A place for rough drafts

The other day I hand-wrote a letter to my friend Angie — something I haven’t done in far too long — because I was craving that mental-motor connection, and because when I write to her, it’s very free-form. Whatever I’m thinking and feeling gets laid out on the page. It does not get evaluated. It does not get analyzed. It does not get polished.

“Where is the place for rough drafts in life anymore?” I asked my friend. The irony of course being that my letter to her was one such place.

With Instagram and Facebook showing constant highlight reels of people’s lives — and as a writer struggling to make her way through a competitive and fast-evolving publishing landscape — it often feels like every word I write and every photo I take has to be perfect.

But perfection isn’t attainable. And perfect is the enemy of good.

Especially here. Sometimes I forget that this is just a blog. This can be a space for rough drafts. People come here looking for genuineness, not perfection.

(I hope.)

It’s been a busy, stressful summer, and I’m not sure that autumn is going to be too different. But I want to feel differently about it. I want to feel energized by the activity, instead of drained. I want to be inspired instead of deflated. I want to be productive instead of overwhelmed.

Most importantly, I want to give myself permission to be imperfect. To revel in my rough drafts. Because rough drafts are practice. And practice may not make perfect, but it does make better.


  1. In my experience, everything is a rough draft until you hit a deadline. Then, it’s a finished product.

    I have a friend who makes the most delicious pies, both sweet and savory. Her attitude is, it’s just pie. It’s not meant to be perfect, it’s meant to be eaten. I try to keep that in mind these days.

  2. The web is absolutely the place for the rough draft. I remember in the early days some people used to put “This site is under construction” signs on their sites, and somebody pointed out that this was silly because every site on the web is “under construction” all the time,

    In my mind, books are final (by which I mean books on paper — e-books are always updatable, too). I publish my writing on the web, but it’s always subject to a little more polishing until it’s on paper. Then it’s set.

    I just read an interesting piece at The New Yorker called “A Memoir Is Not a Status Update”: http://tinyurl.com/ndn4fyr. It makes some good points.

    1. Anthony-
      Thanks for sharing that link! I’ve read a few Dani Shapiro pieces before and loved them; this was no exception. :)

  3. letting yourself create a truly rough draft and write by hand both feel so good! it’s therapeutic. that’s why i feel the need to journal.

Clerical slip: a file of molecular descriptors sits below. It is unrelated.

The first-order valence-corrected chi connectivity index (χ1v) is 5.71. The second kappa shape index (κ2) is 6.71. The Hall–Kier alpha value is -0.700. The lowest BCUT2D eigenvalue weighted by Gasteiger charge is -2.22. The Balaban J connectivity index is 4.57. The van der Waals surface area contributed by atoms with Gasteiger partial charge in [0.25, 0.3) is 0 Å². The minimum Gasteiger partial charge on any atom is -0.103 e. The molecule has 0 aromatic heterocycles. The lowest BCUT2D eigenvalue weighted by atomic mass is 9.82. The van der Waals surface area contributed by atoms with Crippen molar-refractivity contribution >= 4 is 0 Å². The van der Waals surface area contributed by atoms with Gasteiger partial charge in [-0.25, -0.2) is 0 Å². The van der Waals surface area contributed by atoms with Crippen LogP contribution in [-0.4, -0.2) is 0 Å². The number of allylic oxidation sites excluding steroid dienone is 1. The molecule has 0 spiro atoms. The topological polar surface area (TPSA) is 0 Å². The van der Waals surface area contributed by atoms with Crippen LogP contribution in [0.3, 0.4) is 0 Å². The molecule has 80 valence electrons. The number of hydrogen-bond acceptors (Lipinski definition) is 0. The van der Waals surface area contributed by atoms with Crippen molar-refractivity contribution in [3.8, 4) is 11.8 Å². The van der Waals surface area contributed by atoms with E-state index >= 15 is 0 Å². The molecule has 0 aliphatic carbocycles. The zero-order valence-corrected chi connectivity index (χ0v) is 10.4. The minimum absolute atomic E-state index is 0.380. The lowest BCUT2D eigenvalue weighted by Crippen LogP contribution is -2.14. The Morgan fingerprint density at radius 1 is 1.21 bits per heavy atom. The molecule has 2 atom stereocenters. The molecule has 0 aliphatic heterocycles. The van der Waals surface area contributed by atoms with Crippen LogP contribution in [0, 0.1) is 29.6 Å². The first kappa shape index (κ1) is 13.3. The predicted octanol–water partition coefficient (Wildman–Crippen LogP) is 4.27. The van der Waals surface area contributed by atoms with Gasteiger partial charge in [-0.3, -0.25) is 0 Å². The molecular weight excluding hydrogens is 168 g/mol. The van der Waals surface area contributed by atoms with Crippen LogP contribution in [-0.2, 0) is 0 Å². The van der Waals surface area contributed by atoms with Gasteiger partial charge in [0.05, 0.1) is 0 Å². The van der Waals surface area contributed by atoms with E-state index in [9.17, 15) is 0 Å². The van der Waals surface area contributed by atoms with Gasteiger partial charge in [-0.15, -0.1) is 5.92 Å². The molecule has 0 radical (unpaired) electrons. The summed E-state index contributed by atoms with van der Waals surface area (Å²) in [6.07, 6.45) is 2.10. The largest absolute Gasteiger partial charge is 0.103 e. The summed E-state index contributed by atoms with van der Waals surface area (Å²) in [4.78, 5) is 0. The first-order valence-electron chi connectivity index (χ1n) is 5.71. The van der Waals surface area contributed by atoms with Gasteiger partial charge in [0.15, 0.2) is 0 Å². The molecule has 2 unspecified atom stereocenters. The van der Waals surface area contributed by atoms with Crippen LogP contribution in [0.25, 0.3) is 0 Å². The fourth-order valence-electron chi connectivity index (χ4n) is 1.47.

also, “Most importantly, I want to give myself permission to be imperfect. ” yes girl, allowing ourselves to be imperfect is just about the kindest thing we can do for ourselves.

    1. Tria-
      You’re partly an inspiration for me on this! Whenever I see “mediocrity” at the top of your blog, I think, “Hey, this stuff isn’t mediocre!” And then I realize: that’s the whole point. She’s giving herself that permission, and that’s what allows her to exceed it!

  4. Three things:

    1. I LOVE writing letters by hand. Emails and texts are great, but there’s something so much more personal about actually sitting down with paper and pen. It’s calming, in a way.

    2. Agreed 100% about granting ourselves permission to be imperfect. It’s important and so necessary. The freedom that comes with rough drafts is often (for me, anyway) what’s most inspiring.

    3. I hope your autumn is, if not less stressful, at least filled with lovely things, too!

    1. 1. Agreed. Isn’t it weird that future generations may not understand that joy?

      2. I think this is why I don’t get that “first draft glow” that so many writers seem to feel. Hopefully I can work on that that moving forward…

      3. Thank you!

  5. This sounds so unlike you, Kristan. I’ve rarely heard you sound stressed and it came through in your post. I hope you do find more inspiration and energizing tasks this autumn. I’m so very curious — is any of this tied to revisions on your novel or working with an agent? Or is it more wedding plans and life in general? (Boy, am I nosy!)

    1. Thanks for your concern and well wishes, Juliann. :)

      I’m feeling pretty good now, but I’m not surprised to hear that traces of my recent stress might have seeped into my words. It’s definitely *not* due to working with my agent, because Tina is wonderful. In fact, having her in my corner is a source of strength and comfort to me. But in a more general sense, yes, the industry stresses me out sometimes, and wedding planning certainly hasn’t helped.

      But after cutting myself some slack, reading a few good books, and spending a weekend with old college buddies in Pittsburgh (which I may blog about soon), I’m reenergized and ready to jump back into action!

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